The Moderna Covid-19 vaccine has become the third vaccine to be approved by the Medicines and Healthcare products Regulatory Agency (MHRA). 

This is the second mRNA vaccine to be approved after the Pfizer/BioNTech vaccine was approved in December 2020. The UK has now ordered 17 million doses of the vaccine but it is not expected to be available until the Spring.

In trials with more than 30,000, the Moderna vaccine was 94% effective in preventing disease, including in the elderly. It can also be kept cold in an ordinary freezer, whereas the Pfizer-BioNTech vaccine must be kept at –70°C.

MHRA Chief Executive Dr June Raine said: "Today’s approval brings more encouraging news to the public and the healthcare sector. Having a third COVID-19 vaccine approved for supply following a robust and thorough assessment of all the available data is an important goal to have achieved and I am proud that the agency has helped to make this a reality.

"The progress we are now making for vaccines on the regulatory front, whilst not cutting any corners, is helping in our global fight against this disease and ultimately helping to save lives. I want to echo that our goal is always to put the protection of the public first."

How does Moderna vaccine work?

Once in use, all Covid-19 vaccines are continually monitored by the MHRA. This ensures that the benefits in protecting people against Covid-19 continue to far outweigh any potential side-effects.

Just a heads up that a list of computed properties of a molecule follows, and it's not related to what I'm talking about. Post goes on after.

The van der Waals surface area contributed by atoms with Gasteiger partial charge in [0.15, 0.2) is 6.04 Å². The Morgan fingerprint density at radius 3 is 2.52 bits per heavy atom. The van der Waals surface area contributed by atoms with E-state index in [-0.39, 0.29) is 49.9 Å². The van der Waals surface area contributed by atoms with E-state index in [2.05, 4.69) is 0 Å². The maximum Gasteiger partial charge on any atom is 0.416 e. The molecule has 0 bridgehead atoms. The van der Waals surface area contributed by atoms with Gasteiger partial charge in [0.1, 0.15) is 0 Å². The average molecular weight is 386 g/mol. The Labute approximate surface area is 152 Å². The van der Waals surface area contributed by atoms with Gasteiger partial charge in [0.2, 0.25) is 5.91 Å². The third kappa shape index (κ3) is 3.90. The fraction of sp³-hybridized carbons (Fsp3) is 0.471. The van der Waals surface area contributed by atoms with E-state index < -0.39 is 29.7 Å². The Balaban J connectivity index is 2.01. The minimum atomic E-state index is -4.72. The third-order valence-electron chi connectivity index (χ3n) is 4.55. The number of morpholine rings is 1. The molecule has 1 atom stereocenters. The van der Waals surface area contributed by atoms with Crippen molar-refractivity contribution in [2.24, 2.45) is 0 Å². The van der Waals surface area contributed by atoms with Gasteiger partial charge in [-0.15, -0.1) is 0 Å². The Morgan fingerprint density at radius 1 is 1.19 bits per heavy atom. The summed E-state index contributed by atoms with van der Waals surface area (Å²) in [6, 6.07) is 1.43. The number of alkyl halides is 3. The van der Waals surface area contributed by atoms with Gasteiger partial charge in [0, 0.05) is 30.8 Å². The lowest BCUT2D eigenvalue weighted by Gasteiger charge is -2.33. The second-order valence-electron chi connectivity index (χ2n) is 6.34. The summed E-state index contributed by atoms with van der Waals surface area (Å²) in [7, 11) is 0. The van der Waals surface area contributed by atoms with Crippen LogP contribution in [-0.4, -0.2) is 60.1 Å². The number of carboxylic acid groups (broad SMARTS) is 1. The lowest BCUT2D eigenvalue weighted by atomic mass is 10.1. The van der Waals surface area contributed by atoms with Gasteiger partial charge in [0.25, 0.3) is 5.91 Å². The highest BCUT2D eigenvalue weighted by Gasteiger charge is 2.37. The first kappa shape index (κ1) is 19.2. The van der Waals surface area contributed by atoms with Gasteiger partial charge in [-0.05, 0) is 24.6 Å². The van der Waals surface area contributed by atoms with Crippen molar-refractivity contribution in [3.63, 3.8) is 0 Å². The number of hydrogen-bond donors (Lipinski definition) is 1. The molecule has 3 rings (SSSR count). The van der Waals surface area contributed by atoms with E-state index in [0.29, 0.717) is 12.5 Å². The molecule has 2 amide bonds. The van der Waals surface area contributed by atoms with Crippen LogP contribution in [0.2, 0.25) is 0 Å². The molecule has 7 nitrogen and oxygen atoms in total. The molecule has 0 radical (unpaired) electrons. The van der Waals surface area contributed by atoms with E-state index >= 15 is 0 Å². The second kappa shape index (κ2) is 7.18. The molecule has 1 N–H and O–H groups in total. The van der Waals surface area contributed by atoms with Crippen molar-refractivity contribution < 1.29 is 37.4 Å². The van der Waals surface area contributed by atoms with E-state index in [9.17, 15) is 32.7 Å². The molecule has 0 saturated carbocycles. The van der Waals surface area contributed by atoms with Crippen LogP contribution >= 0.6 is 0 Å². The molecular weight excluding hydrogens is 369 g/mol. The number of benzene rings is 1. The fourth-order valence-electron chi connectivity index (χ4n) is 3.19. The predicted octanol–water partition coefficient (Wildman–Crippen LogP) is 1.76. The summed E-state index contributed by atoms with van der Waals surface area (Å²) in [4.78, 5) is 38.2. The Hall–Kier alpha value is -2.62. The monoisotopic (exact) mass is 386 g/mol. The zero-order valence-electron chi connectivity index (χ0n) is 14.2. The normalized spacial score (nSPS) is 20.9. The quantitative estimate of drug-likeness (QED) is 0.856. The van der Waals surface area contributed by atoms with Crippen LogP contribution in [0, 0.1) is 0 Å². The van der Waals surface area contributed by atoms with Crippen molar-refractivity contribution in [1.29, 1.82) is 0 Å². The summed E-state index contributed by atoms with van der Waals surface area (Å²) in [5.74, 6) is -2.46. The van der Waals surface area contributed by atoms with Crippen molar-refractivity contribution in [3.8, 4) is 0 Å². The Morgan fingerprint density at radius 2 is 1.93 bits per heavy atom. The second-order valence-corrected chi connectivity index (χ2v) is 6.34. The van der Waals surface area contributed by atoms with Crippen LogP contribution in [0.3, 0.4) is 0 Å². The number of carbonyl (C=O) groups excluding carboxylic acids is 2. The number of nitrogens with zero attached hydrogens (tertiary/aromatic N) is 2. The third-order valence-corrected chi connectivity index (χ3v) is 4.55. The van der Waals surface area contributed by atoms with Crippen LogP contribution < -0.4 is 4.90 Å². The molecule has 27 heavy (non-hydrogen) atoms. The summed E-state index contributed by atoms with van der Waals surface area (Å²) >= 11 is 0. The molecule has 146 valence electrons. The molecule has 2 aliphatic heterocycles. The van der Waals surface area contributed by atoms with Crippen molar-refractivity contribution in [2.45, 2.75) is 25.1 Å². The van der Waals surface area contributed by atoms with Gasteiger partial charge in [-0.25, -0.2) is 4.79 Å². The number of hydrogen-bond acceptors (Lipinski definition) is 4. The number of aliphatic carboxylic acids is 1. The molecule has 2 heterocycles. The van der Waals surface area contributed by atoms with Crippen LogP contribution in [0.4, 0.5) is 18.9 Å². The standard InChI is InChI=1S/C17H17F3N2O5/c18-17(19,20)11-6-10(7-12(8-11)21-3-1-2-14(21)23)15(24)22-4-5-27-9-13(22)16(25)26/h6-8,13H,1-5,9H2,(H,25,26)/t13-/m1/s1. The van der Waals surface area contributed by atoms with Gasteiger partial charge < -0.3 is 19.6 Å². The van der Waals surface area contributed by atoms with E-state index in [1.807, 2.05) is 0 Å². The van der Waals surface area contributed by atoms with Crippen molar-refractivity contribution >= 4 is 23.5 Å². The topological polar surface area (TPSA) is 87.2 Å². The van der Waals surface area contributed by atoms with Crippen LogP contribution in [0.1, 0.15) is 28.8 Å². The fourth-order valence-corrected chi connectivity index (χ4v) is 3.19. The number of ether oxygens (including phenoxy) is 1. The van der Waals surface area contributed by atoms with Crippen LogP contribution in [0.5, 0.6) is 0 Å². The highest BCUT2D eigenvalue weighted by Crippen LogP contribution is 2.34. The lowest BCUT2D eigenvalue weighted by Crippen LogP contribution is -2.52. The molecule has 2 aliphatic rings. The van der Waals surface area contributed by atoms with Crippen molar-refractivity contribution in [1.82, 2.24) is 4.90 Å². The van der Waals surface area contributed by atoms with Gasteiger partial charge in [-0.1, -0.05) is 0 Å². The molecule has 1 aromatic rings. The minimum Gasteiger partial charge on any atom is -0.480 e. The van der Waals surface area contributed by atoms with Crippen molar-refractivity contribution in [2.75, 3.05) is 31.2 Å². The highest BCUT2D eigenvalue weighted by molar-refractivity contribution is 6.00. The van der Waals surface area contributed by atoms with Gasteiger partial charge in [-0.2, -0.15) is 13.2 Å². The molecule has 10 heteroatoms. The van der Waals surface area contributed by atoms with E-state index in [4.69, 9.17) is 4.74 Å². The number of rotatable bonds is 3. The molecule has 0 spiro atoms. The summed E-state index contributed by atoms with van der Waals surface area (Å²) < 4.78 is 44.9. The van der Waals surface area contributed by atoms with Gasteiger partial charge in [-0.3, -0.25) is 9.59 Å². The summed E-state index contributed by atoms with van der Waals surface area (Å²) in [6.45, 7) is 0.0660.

This Moderna vaccine requires two doses to be given and it is recommended to administer the second dose 28 days after the first. It is approved for use in people 18 years and over, and it can be used by pregnant and breastfeeding women following a discussion with their healthcare provider on the benefits and risks. It can be stored at -20°C for up to six months.

The European Medicines Agency has already approved the Moderna vaccine, making it the second Covid-19 vaccine to be cleared for general use across the EU.

The Moderna vaccine will be deployed through similar methods in the UK, which includes:

  • hospital hubs for NHS and care staff and older patients to get vaccinated

  • local community services with local teams and GPs already signing up to take part in the programme

  • vaccination centres across the country, ensuring people can access a vaccine regardless of where they live